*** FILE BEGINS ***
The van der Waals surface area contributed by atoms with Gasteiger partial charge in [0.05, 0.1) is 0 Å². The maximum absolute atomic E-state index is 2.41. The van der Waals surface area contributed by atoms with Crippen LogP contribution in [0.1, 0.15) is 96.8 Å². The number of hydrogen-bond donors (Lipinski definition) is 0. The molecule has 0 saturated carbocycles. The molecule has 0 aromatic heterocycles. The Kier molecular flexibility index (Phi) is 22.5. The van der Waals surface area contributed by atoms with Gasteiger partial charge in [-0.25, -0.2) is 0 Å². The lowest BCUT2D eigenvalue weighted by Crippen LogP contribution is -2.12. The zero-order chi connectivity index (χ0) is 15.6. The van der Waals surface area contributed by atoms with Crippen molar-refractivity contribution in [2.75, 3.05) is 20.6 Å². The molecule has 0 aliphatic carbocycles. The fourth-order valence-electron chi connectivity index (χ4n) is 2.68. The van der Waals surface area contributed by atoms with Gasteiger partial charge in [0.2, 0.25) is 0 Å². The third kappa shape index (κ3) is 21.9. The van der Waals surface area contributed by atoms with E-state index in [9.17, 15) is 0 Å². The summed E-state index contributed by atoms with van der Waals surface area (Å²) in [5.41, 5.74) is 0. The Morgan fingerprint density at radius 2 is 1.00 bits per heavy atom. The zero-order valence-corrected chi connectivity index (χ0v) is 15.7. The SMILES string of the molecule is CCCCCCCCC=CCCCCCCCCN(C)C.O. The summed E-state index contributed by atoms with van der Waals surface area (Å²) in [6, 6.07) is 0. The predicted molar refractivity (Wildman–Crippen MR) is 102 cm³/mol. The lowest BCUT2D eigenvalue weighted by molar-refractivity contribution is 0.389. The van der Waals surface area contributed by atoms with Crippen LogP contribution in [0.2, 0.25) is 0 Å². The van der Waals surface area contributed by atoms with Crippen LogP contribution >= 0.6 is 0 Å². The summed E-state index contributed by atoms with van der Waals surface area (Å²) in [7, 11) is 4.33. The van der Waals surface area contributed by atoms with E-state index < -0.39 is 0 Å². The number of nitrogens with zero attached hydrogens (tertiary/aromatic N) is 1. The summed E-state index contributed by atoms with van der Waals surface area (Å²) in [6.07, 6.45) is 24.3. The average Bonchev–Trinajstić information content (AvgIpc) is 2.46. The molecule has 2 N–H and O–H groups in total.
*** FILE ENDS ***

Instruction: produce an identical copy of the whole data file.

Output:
The van der Waals surface area contributed by atoms with Gasteiger partial charge in [0.05, 0.1) is 0 Å². The maximum absolute atomic E-state index is 2.41. The van der Waals surface area contributed by atoms with Crippen LogP contribution in [0.1, 0.15) is 96.8 Å². The number of hydrogen-bond donors (Lipinski definition) is 0. The molecule has 0 saturated carbocycles. The molecule has 0 aromatic heterocycles. The Kier molecular flexibility index (Phi) is 22.5. The van der Waals surface area contributed by atoms with Gasteiger partial charge in [-0.25, -0.2) is 0 Å². The lowest BCUT2D eigenvalue weighted by Crippen LogP contribution is -2.12. The zero-order chi connectivity index (χ0) is 15.6. The van der Waals surface area contributed by atoms with Crippen molar-refractivity contribution in [2.75, 3.05) is 20.6 Å². The molecule has 0 aliphatic carbocycles. The fourth-order valence-electron chi connectivity index (χ4n) is 2.68. The van der Waals surface area contributed by atoms with Gasteiger partial charge in [0.2, 0.25) is 0 Å². The third kappa shape index (κ3) is 21.9. The van der Waals surface area contributed by atoms with E-state index in [9.17, 15) is 0 Å². The summed E-state index contributed by atoms with van der Waals surface area (Å²) in [5.41, 5.74) is 0. The Morgan fingerprint density at radius 2 is 1.00 bits per heavy atom. The zero-order valence-corrected chi connectivity index (χ0v) is 15.7. The SMILES string of the molecule is CCCCCCCCC=CCCCCCCCCN(C)C.O. The summed E-state index contributed by atoms with van der Waals surface area (Å²) in [6, 6.07) is 0. The predicted molar refractivity (Wildman–Crippen MR) is 102 cm³/mol. The lowest BCUT2D eigenvalue weighted by molar-refractivity contribution is 0.389. The van der Waals surface area contributed by atoms with Crippen LogP contribution in [0.2, 0.25) is 0 Å². The van der Waals surface area contributed by atoms with Crippen LogP contribution >= 0.6 is 0 Å². The summed E-state index contributed by atoms with van der Waals surface area (Å²) in [7, 11) is 4.33. The van der Waals surface area contributed by atoms with E-state index < -0.39 is 0 Å². The number of nitrogens with zero attached hydrogens (tertiary/aromatic N) is 1. The summed E-state index contributed by atoms with van der Waals surface area (Å²) in [6.07, 6.45) is 24.3. The average Bonchev–Trinajstić information content (AvgIpc) is 2.46. The molecule has 2 N–H and O–H groups in total.